|Monthly Tech-Tip |
Every gas kiln is different so this schedule may not work for you if you kiln does not cool at the same rather or maintain the same atmosphere. Our kiln is brick construction, downdraft, four natural gas burners, about 30 cubic feet. It fires evenly top-to-bottom and front-to-back. We have had and used others but none of them equaled the quality of firing this can produce. It was built by Luke Lindoe.
It can rise while reducing so we do not do a separate body and glaze reduction (with an oxidation climb between). Reduction is consistent throughout the kiln, enough to produce a clear bluish flame at the peepholes (with some yellow at the damper). We soak for half an hour in oxidation at the end. To prevent temperature rise during this phase we turn the gas pressure to almost zero (allowing it to drop a little). On shutdown we seal it up but temperature still free falls (although slower than a fibre kiln would). We open it at about 200F two days later.
|1||10°C/hr to 120C||18°F/hr to 248F||0||12:23||Heat up overnight on pilots|
|2||50°C/hr to 550C||90°F/hr to 1022F||0||20:59|
|3||100°C/hr to 980C||180°F/hr to 1796F||0||25:17|
|4||50°C/hr to 1300C||90°F/hr to 2372F||0||31:41||Start light reduction beginning of this step|
|5||0°C/hr to 1280C||0°F/hr to 2336F||30min||31:41||Oxidation this step|
|6||0°C/hr to 30C||0°F/hr to 86F||31:41|
I was consistently getting the cone on the left when using a custom-programmed firing schedule to 2204F (for cone 6 with ten minute hold). However Orton recommends that the tip of the self supporting cone should be even with the top of the base (they consider the indicating part of the cone to be the part above the base). So I adjusted the program to finish at 2200F and got the cone on the right. But note: This applies to that kiln at that point in time (with that pyrometer and that firing schedule). Our other test kiln bends the cone to 5 o'clock at 2195F. Since kiln controllers fire cone 6 at 2230 (for the built-in one-button firings) your kiln is almost certainly over firing!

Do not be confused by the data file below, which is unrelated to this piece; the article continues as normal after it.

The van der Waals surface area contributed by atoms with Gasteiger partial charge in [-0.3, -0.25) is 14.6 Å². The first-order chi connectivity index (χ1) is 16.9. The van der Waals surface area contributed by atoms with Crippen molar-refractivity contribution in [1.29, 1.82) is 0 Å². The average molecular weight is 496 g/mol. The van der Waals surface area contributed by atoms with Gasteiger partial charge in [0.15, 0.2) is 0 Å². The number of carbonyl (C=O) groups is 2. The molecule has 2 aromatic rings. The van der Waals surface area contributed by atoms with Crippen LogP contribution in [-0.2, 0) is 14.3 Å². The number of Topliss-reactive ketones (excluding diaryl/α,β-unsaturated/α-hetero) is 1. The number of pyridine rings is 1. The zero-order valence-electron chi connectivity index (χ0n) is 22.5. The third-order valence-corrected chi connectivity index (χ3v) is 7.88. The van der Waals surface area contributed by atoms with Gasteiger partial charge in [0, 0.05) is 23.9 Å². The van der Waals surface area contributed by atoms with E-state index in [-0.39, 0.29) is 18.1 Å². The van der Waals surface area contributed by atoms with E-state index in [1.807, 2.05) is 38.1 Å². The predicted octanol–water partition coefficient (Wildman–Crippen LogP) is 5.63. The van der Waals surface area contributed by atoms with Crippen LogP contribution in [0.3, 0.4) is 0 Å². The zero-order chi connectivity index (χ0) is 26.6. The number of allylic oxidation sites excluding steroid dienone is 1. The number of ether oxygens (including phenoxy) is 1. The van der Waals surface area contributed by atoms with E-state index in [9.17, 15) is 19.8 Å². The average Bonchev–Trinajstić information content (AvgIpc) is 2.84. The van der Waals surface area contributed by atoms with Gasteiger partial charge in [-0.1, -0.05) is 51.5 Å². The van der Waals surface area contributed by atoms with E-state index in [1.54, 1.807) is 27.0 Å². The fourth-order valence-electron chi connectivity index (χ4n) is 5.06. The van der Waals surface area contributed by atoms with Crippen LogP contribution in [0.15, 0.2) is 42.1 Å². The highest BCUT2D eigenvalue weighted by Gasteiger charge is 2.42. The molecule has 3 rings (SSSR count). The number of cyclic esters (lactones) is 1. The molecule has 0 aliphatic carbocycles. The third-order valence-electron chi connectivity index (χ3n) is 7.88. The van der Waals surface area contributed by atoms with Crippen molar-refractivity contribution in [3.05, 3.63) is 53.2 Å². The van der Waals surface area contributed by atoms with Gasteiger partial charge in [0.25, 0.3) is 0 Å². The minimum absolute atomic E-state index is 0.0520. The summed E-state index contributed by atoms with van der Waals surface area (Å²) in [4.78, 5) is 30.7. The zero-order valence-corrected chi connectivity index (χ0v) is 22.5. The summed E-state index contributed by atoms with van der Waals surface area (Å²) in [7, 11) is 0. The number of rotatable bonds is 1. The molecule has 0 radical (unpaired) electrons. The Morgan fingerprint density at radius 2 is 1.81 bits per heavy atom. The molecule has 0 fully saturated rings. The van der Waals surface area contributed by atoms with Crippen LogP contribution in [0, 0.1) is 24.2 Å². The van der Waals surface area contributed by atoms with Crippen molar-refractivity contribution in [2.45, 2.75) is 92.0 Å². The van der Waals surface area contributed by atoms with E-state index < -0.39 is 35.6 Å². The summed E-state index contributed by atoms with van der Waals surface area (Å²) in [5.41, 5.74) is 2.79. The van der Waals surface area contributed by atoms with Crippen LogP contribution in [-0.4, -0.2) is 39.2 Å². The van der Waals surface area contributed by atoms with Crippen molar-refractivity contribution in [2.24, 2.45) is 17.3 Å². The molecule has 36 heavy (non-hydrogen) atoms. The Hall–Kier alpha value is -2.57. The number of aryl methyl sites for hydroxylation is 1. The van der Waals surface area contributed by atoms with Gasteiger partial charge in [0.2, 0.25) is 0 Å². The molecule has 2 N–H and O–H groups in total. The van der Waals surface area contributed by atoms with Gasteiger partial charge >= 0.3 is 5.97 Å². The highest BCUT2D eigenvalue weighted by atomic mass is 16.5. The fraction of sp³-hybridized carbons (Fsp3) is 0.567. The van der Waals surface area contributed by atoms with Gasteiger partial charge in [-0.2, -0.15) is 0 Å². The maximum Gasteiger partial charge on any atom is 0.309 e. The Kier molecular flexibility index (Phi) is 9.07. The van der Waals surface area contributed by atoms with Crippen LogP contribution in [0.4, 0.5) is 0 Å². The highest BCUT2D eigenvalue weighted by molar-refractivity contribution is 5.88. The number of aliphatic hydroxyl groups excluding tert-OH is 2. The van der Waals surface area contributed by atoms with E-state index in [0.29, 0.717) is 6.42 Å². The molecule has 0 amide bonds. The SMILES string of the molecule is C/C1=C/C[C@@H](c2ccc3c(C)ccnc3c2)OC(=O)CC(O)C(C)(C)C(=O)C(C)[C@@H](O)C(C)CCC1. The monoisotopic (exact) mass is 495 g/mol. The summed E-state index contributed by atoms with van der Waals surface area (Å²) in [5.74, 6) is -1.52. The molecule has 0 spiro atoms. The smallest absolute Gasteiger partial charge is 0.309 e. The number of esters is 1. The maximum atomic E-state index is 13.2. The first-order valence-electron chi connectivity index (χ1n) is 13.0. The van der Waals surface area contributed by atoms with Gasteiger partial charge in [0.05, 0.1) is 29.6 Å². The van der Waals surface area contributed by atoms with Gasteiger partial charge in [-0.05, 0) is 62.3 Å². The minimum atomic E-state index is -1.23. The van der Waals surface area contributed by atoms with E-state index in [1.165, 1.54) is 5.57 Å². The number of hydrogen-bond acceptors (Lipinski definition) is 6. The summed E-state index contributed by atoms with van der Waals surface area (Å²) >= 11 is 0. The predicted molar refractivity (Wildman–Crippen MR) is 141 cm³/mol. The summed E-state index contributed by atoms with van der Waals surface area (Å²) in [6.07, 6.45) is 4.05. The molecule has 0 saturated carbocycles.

It is old, but nothing we have ever used fires as evenly and reliably as this downdraft kiln. It was built by Luke Lindoe in the 1960s. I have used it through my entire life as a potter since the early 1970s. Two burners at 2 inches oil-column will take it to 1000F fairly quickly, but it takes 4 burners at 4 inches and 20 hours to get it to cone 10. I can judge the back pressure and degree of reduction by the length and color of the flames at the peepholes and color of the flame passing the damper at the back. Changing the damper position by an eighth of an inch during reduction is enough to discern a change in the flame.
Courtesy of Bailey Kilns.
GR10-A - Pure Ravenscrag Slip
Ravenscrag all by itself makes a great cone 10 reduction semi-gloss glaze. It also has great working properties.
GA10-D - Alberta Slip Black Cone 10R
You can make a black glaze at cone 10R using only 1% black stain in a 100% calcine:raw mix of Alberta Slip
GR10-B - Ravenscrag Cone 10R Gloss Base
Cone 10 Reduction glaze made using 90% Ravenscrag Slip.
G1947U - Cone 10 Glossy Transparent Base Glaze
Reliable widely used base glaze for cone 10 porcelains and whitewares. The original recipe was developed from a glaze used for porcelain insulators.
G2571A - Cone 10 Silky Dolomite Matte Base Glaze
A cone 10R dolomite matte having a pleasant silky surface, it does not cutlery mark, stain or craze on common bodies
GA10-B - Alberta Slip Tenmoku Cone 10R
You can make a tenmoku from Alberta Slip by adding only 2% iron oxide and 5% calcium carbonate
L3341B - Alberta Slip Iron Crystal Cone 10R
By adding a little iron to 100% Alberta Slip you can make an iron crystal glaze.
Plainsman Electric Bisque Firing Schedule
Three-step to 1832F